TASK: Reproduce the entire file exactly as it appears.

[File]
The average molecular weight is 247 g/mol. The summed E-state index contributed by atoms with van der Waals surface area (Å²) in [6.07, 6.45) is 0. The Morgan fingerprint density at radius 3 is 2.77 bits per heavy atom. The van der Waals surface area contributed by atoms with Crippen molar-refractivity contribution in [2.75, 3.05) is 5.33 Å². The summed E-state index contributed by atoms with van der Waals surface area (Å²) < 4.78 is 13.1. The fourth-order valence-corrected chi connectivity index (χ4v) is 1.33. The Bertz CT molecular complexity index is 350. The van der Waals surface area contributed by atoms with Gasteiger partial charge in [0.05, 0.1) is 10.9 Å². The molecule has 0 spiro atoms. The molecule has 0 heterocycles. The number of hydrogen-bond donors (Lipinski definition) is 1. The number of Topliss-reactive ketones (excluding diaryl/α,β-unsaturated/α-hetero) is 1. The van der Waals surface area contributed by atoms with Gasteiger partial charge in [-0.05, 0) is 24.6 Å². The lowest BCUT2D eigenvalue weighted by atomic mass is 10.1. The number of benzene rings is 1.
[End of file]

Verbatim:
The average molecular weight is 247 g/mol. The summed E-state index contributed by atoms with van der Waals surface area (Å²) in [6.07, 6.45) is 0. The Morgan fingerprint density at radius 3 is 2.77 bits per heavy atom. The van der Waals surface area contributed by atoms with Crippen molar-refractivity contribution in [2.75, 3.05) is 5.33 Å². The summed E-state index contributed by atoms with van der Waals surface area (Å²) < 4.78 is 13.1. The fourth-order valence-corrected chi connectivity index (χ4v) is 1.33. The Bertz CT molecular complexity index is 350. The van der Waals surface area contributed by atoms with Gasteiger partial charge in [0.05, 0.1) is 10.9 Å². The molecule has 0 spiro atoms. The molecule has 0 heterocycles. The number of hydrogen-bond donors (Lipinski definition) is 1. The number of Topliss-reactive ketones (excluding diaryl/α,β-unsaturated/α-hetero) is 1. The van der Waals surface area contributed by atoms with Gasteiger partial charge in [-0.05, 0) is 24.6 Å². The lowest BCUT2D eigenvalue weighted by atomic mass is 10.1. The number of benzene rings is 1.